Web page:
February 5, 2016

Agatha

February 5, 2016:  St. Agatha, Virgin and Martyr

  • Red and white shirt:  John and Agatha's martyrdom, Agatha's virginity
  • 'Trophies' tie:  David's legacy (1st reading)
  • 'Lion' pin, 'bear' tie bar:  David made sport of lions and bears (1st reading)
  • 'Stone/rock' tie pin:  David shot the slingstone that shattered Goliath's pride (1st reading); the Lord my Rock (psalm)
  • 'Silverware' tie bar: Herod's birthday banquet (gospel)
  • '?' tie pin: Herod was perplexed when he heard John; "What shall I ask for?" (gospel)
  • 'Headless skeleton' tie pin:  Herod had John the Baptist beheaded (gospel)
  • 'Blood drop' pin:  martyrdom of John the Baptist (gospel) and Agatha
We see God’s style in John the Baptist's death.  This great holy man who prepared the people for the Messiah's coming was beheaded in the darkness of his cell, alone, condemned by a queen's hatred and a king's cowardice, but that's how God triumphs.  No pope, not even Jesus, only John, was called "the greatest man born of a woman," but he ended his life in jail, beheaded.
Enter John’s cell and look into the soul of the Baptizer, who cried out, now weighed down by iron chains and the shackles of doubt.  He suffered the interior torture of doubt:  "Maybe I made a mistake?  This Messiah is not how I imagined he'd be."  He invited his disciples to ask Jesus, "Are you the one to come?’  Because doubt made him suffer.  "Did I proclaim someone who isn’t?"
John's life was to diminish.  He sought God's glory, not his own, and died in anonymity.  With this attitude, he prepared the way for Jesus, who also died in agony, alone, without the disciples.  God's style is not ours.  Ask the Lord for the grace of humility John had, not to lean on our own merits or others' glory, and that in us Christ might grow greater, and we might come down, even to the end.  More
  • Sir 47:2-11  David made sport of lions and bears.  He slew the giant and wiped out people's disgrace by calling on God.  As king he subdued the enemy, offering thanks to God whom he loved and praised.  The Lord forgave him, exalted his strength, and established his throne.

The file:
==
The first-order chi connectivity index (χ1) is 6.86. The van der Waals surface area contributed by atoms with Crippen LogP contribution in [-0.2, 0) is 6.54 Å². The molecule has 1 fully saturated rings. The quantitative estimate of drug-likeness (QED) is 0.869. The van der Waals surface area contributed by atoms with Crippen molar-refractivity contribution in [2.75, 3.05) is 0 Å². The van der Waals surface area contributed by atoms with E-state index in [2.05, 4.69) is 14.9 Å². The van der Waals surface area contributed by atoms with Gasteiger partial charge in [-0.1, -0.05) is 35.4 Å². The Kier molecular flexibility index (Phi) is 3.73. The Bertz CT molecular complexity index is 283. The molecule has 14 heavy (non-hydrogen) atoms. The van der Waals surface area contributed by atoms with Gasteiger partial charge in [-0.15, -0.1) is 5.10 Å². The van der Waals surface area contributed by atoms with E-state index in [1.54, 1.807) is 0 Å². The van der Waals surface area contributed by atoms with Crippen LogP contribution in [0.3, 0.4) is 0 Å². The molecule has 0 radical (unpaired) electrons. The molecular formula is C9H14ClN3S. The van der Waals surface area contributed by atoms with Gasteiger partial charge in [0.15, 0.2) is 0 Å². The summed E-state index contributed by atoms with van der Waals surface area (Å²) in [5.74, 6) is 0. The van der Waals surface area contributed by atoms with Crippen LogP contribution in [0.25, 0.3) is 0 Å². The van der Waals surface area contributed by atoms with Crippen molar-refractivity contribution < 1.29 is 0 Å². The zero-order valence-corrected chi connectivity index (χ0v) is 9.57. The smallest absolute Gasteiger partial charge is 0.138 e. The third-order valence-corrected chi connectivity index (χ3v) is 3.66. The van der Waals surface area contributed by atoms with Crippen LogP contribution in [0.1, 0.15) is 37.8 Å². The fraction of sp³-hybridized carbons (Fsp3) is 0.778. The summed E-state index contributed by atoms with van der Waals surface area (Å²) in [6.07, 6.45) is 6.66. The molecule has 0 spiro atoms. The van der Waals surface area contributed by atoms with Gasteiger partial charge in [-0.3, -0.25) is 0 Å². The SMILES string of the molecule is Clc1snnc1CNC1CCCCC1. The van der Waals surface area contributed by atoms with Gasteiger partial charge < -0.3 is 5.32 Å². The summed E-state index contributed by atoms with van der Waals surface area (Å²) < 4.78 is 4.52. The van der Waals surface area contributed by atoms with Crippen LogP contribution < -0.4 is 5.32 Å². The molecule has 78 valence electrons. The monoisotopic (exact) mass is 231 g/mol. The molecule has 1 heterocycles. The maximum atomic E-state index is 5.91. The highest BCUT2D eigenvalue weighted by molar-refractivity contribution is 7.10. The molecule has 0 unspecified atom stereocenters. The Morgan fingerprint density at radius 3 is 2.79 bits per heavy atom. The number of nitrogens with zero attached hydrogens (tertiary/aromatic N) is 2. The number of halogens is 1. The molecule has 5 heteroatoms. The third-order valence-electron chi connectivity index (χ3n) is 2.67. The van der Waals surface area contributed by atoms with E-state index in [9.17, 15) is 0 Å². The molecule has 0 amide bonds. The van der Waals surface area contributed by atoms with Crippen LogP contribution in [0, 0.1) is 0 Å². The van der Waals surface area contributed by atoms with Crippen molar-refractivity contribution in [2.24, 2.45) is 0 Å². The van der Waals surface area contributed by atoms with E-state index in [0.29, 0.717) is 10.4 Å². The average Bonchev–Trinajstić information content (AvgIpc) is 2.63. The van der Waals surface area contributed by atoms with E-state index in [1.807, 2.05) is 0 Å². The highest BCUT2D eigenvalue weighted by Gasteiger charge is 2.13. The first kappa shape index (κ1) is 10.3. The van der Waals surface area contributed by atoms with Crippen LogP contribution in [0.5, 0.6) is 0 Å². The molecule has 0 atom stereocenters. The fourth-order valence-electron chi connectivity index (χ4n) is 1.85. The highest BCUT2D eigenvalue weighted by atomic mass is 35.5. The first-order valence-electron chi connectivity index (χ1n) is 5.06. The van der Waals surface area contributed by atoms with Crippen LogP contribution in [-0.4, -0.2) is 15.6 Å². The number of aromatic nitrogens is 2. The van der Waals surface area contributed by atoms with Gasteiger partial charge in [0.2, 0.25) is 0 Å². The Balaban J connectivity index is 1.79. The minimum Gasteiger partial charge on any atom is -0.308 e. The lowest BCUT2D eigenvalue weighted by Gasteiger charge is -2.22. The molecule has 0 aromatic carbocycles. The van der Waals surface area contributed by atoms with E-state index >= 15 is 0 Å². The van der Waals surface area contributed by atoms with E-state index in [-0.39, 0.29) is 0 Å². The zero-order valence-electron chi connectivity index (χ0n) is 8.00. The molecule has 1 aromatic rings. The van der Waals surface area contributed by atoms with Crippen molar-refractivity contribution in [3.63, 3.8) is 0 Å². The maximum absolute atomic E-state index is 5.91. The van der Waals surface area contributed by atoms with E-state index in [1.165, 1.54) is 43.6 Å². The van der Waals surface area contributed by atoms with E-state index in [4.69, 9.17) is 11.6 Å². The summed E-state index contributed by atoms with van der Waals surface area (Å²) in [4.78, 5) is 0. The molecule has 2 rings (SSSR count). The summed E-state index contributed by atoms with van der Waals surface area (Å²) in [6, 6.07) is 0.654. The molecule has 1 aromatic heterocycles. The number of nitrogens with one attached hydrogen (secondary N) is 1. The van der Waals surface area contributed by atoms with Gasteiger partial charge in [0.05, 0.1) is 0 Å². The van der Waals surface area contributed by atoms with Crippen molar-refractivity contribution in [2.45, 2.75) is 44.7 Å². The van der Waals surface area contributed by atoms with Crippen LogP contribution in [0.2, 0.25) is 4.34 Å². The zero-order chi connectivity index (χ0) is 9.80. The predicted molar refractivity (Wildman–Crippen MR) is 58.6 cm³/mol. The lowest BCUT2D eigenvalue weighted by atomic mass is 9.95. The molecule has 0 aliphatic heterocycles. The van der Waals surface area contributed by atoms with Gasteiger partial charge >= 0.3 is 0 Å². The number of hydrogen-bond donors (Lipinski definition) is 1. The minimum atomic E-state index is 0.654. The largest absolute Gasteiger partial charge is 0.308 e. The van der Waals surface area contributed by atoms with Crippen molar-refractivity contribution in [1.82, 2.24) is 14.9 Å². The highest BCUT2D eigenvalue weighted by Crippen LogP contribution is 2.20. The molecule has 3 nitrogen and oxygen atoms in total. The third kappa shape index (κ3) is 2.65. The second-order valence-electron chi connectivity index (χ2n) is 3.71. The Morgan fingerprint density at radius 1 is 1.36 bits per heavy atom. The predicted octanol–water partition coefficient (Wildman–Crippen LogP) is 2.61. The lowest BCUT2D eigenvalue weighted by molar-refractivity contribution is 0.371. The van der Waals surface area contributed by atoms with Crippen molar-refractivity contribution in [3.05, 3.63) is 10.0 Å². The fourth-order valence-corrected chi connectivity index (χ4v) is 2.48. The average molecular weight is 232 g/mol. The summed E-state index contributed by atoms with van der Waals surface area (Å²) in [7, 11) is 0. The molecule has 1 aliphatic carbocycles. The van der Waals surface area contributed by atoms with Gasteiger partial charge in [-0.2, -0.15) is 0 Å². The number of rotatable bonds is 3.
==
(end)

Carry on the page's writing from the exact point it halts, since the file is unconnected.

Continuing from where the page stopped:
• Ps 18:31, 47, 50-51  "Blessed be God my salvation!"  God is a shield to all who take refuge in him who showed kindness to David and his posterity.
  • Mk 6:14-29  Herod heard about Jesus; people were saying John the Baptist has been raised or that he's Elijah or another prophet, but Herod thought John had been raised up.   [Flashback to Herod's birthday banquet:]  Herodias had an opportunity to have John killed:  Salome danced; Herod promised her up to half his kingdom.  She asked for John's head; Herod was distressed but had him beheaded.
    Music
    • Dance of the Seven Veils, from Salome/ Strauss (gospel):  no YouTube link because I marked this site as free of adult content, but if you understand and tolerate the risk, you can do a search
    Reflect
      • Creighton:  Herod was weak man; his interaction with John was a disaster for him, and his interaction with Jesus wasn't much better.   But he “feared John, knowing him to be an upright and holy man....  When he heard him speak, he was disturbed but felt the attraction of his words,” yet in his lust for Herodias and his need for the good opinion of others, he murders John.   We too have been torn in two between God and sin, or between a greater and lesser good.  May we learn discernment....
        The beheading of St. John the Baptist/ Caravaggio
      • One Bread, One Body:  "Time warp?"  Herodias hated John the Baptist for pointing out she was an adulteress.  Herod granted her request for John's head.  Herod was warped in and by adultery, then murder. When he later heard of Jesus, he misidentified Jesus as John raised up.  Today many are being blinded, numbed, and warped by sin....
      • Passionist:  Today's 1st reading is a grand summation of David's kingship; he was a mighty warrior, a wise judge, a fine artist, and his people praised him.  But the gospel shows Herod as weak and hedonistic; he imprisoned John because John spoke the truth.  Many of us find ourselves in positions of leadership, but we make mistakes.  Sirach says the Lord forgave David.  David repents; he doesn't hide it or wait to see whether he'll be punished.  But when Herod sees his error, he continues down his path rather than admitting his mistake.  Humility is a powerful trait in a leader, though many aren't willing to be seen as less than perfect.  May I have the strength to admit my shortcoming, both to God and others, so I may serve them better.
      • DailyScripture.net:  "Herod's guilty conscience":  Jesus came to set us free from sin and guilt.  Herod, the most powerful and wealthy man in Judea, had everything but a clear conscience and peace with God. John, who rebuked him for his relationship with his brother's wife, was imprisoned because of her jealousy.  Herod had John beheaded, but his conscience was pricked when he heard John might have risen.  He couldn't rid himself of sin by killing the one who confronted him.  Herod was a weak man taking a strong stand on wrong when he knew the right.  God's grace and pardon frees us from a guilty conscience and enables us to pursue holiness, to fight fear with faith, and to overcome temptation.
      "How was [John] harmed by his imprisonment and violent death?  Who are those he didn't set back on their feet... because of what he spoke, suffered, and still proclaims, the message he preached while he was living?  So don't ask why John was allowed to die.  What occurred wasn't death but a crown, not an end but the beginning of a greater life.  Think and live like a Christian; you'll reap the greatest benefits."  (John Chrysostom, On the Providence of God 22.10, paraphrased)

      Blessings to and prayers for the community at St. Agatha parish, Los Angeles!